We continued our discussion, but the Rav seemed distracted. He often repeated that I had experienced a great miracle. Only a few months earlier, on Shabbat, a decree of death had been hovering over my head. I merited emerging unscathed in the merit of a certain mitzvah which I had done. I asked the Rav which mitzvah he was referring to. He said he did not know, but he was certain, beyond a shadow of a doubt, that I had done a certain mitzvah that had saved my life.

I was also surprised that the Rav knew that my illness had begun on the afternoon of a Shabbat.

The Rav directed me to continue my observance of mitzvot and to increase Torah study, and he blessed me with a complete recovery.

I returned home in an elevated mood. I told my wife all about the meeting and the Rav’s instructions. But one point gave me no rest. For the life of me, I couldn’t figure out who was the Yaakov that the Rav had referred to. My mind was on this all day long. Suddenly, in the middle of the night, I shot up in bed, as realization struck. I finally remembered who Yaakov was.

The first Shabbat that I had become ill, my wife and I were participating at a weekend seminar, which was held from Wednesday through Sunday. On Thursday, I made the acquaintance of a fellow participant, a nice-looking religious Jew. I introduced myself and asked what his plans were for the Shabbat meals.

The man, who introduced himself as Yaakov, said he intended to buy some kosher food for the Shabbat meals. I immediately told him there was no need, as we had plenty of food and would be honored to have him as our guest. He accepted our invitation. We experienced a most wonderful Shabbat. Since then, our relationship has blossomed.

I returned to Rav Pinto and relayed the details of my friendship with Yaakov. The Rav’s face lit up. He asserted that it was the mitzvah of hachnasat orchim with Yaakov which had saved me from certain death that Shabbat. He spoke about the significance of this mitzvah and mentioned that people are unaware of the tremendous power of kind deeds.

The Rav asked that I publicize this message, with words of blessing for a complete recovery and all things good.

The Haftarah

The haftarah of the week: “Comfort, comfort My people” (Yeshayahu 40).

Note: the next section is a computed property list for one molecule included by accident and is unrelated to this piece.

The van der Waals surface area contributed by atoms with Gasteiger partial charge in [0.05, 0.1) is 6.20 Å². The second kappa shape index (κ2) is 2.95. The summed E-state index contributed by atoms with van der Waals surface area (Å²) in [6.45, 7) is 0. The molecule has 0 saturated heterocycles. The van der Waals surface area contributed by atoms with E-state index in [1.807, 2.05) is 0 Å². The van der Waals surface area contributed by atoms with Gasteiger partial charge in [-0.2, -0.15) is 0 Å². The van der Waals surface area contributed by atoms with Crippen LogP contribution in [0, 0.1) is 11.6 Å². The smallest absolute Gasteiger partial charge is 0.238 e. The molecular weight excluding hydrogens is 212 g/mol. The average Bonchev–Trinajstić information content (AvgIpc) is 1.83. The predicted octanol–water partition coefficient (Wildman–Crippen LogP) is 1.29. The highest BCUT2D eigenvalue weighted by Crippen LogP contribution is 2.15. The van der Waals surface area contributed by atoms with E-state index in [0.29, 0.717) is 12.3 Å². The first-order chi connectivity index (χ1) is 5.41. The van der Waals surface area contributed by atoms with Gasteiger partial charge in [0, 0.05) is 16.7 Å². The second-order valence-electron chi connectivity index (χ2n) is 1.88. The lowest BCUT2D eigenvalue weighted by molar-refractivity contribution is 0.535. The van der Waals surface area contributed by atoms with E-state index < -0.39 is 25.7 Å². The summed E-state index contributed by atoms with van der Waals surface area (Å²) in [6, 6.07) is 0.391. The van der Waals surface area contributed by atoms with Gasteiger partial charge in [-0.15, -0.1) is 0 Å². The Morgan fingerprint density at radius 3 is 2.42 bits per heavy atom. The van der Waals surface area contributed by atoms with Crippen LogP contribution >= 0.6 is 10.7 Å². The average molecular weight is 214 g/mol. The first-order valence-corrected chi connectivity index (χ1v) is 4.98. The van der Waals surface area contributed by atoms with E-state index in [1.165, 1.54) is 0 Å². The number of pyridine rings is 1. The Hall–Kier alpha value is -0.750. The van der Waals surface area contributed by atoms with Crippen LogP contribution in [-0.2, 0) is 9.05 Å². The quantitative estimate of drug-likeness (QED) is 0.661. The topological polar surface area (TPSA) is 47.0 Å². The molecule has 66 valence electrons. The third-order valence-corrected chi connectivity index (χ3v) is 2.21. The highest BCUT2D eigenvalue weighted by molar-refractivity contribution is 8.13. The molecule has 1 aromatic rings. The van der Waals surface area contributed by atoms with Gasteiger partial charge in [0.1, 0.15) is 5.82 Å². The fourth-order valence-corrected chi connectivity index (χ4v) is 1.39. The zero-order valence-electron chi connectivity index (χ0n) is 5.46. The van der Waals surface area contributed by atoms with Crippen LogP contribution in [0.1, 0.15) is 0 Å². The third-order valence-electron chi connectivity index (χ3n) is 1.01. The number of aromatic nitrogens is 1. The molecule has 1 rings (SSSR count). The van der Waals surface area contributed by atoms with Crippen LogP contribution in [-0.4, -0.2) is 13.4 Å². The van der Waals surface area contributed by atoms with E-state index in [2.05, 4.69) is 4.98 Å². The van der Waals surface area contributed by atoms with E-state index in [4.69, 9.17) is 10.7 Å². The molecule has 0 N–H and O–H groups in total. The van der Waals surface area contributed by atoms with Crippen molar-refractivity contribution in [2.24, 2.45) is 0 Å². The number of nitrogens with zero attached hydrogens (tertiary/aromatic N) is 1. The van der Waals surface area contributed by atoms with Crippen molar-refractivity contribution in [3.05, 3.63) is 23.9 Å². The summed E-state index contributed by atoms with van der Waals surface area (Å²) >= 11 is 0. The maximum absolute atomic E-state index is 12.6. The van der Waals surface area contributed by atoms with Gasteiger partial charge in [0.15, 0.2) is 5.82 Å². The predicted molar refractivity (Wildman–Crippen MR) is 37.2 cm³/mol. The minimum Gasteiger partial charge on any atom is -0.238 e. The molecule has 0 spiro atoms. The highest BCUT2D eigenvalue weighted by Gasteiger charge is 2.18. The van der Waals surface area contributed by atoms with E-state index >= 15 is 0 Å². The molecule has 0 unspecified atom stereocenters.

The connection to this Shabbat: This haftarah is one in the series of seven haftarot of comfort read during the seven Shabbatot following Tisha B’Av. It is one of the seven haftarot from Yeshayahu called “shivah d’nehemta” (seven of comfort).

Tuv Taam – Insights

After blessing the new moon, it is customary to declare, “David king of Israel is alive and vigorous.”

There are a few reasons for this custom: One is because the kingdom of David is compared to the moon, and it is destined to renew itself like the moon.

Another reason is that just like the moon keeps diminishing itself after the fifteenth day of the month, so too, the kingdom of David diminished after the fifteenth king reigned.

By way of remez: The words “דוד מלך ישראל חי וקים – David king of Israel is alive and vigorous,” has the same gematria (numerical value) as “ראש חודש – Rosh Chodesh.”

Guard Your Tongue

A Short Adjustment

It has been proven through experience that guarding one’s tongue and ears from slander is not burdensome for very long, because eventually people realize that this man refuses to participate in speaking or hearing lashon hara and scoffing. Consequently, they stop relating gossip to him and go sell their stories of lashon hara and gossip to those who are interested in buying them. Ultimately they realize that they have nothing to gain by gossiping to him.


Rabbi David Hanania Pinto

Miracles Past and Present

“I implored Hashem at that time, saying: My Lord, Hashem/Elokim, You have begun to show Your servant Your greatness and Your strong hand, for what power is there in the heaven or on the earth that can perform according to Your deeds and according to Your mighty acts?” (Devarim 3:23-24)

After Bnei Yisrael’s victories over Sichon and Og, Moshe offers this prayer to Hashem. He opens with the words, “You have begun to show… Your greatness…” Did Moshe perceive Hashem’s great miracles only during the war with Sichon and Og? Throughout the miracles of Egypt and the Wilderness, Hashem constantly demonstrated His powers. Why did Moshe say, “You have begun…” only now?